iv) The solution, I’ve found, is to add the -wait option to the MATLAB build step (i.e. it is now matlab -nodisplay -wait -r “runALL_THE_TESTS”). This prevents the call to cmd.exe from exiting before MATLAB has finished; it exits with the proper exit code as supplied by MATLAB and reports this to Jenkins; and Jenkins does not attempt to analyse any TAP file before it has been created.
With those modifications to the process outlined in Andy’s article, I now have a sweet CI system up and running to automate all my MATLAB build and test needs – and I should say that other than the above wrinkles, it’s been a breeze to get set up. Hope this helps anyone else who’d like to try the same thing!
Thanks Sam for posting these Windows specific caveats, it is very helpful!
I have investigated using Jenkins with Matlab in a Windows environment.. It is very useful to retrieve the data from Git. It is very easy to setup in Jenkins.
We found that for accessing network-drives you have to cross the security obstacles. When running Jenkins as a service it is difficult to access the network drives as the mappings (eg.g G:\) are not known. Another issue is logging in as a user for the Jenkins service.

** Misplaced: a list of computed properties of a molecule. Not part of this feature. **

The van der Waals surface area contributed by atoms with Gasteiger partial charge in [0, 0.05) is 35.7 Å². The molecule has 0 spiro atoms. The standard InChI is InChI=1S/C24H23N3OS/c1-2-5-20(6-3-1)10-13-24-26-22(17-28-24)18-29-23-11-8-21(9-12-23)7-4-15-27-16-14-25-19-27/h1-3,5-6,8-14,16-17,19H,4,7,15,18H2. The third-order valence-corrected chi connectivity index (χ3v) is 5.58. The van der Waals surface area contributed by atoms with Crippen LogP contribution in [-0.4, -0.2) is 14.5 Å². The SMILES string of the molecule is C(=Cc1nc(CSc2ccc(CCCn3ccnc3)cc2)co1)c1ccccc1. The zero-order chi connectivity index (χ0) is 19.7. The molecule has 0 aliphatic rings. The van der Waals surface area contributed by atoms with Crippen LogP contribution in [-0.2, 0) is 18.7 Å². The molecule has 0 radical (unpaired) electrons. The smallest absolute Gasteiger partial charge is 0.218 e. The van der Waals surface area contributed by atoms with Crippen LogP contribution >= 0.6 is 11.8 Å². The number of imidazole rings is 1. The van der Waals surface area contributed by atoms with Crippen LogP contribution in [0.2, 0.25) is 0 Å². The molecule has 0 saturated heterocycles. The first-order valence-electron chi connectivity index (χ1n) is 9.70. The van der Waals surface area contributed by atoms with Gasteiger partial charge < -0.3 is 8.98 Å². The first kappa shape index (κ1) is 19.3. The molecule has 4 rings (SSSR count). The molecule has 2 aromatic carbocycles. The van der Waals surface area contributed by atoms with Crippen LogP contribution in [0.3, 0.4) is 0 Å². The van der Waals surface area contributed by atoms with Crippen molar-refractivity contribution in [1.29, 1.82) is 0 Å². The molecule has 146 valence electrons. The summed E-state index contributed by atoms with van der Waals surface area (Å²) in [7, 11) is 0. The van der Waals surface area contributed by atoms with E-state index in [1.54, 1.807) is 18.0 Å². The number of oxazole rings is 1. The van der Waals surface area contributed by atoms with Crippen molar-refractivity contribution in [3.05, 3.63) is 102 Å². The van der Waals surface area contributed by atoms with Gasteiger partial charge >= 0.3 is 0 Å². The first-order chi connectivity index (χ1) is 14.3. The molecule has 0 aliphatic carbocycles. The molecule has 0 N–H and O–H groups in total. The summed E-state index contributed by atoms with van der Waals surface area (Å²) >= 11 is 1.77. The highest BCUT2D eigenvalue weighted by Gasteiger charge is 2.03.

I found it is far more easy to run Jenkins in a WAR container (so in a Java sandbox)! This will solve any issues with Windows file network access.
Thanks for the info Han. Just curious, did you look into using UNC paths to avoid the drive letter issues?
yes, I tried to use UNC paths but this didn’t work.In fact this was my first try to solve the issue.
Andy, very excited to see this new blog in general and this article on Jenkins in particular.
I’m looking forward to learning more about the tools and processes that you guys use to develop MATLAB , that can also help us as users. Thanks in advance.
Thanks for the excitement Ben! Definitely hope to hear from users like you to hear what others in the community are doing as well.
One question though: Are there any licensing issues with using Jenkins with Matlab? It seems that the Matlab license is sort of restrictive when it comes to remote usage etc. (It would be really great if there were no obstacles for CI, it’s such a powerful tool.)
I am not really the best person to talk to about licensing questions since licensing is not my expertise. I would suggest having a conversation with your account manager to get a good understanding of the licensing terms and how they might relate to a continuous integration workflow.
thanks for the great article. Do you know if there is a possibilty to integrate the Profile Report from Matlab in Jenkins? For the Code Coverage I used a work around with the Cobertura Plugin for Jenkins and the Coverage Report Generator from Jonathan Karr (http://www.mathworks.com/matlabcentral/fileexchange/33972-coverage-report-generator). But the execution Time would be interesting too.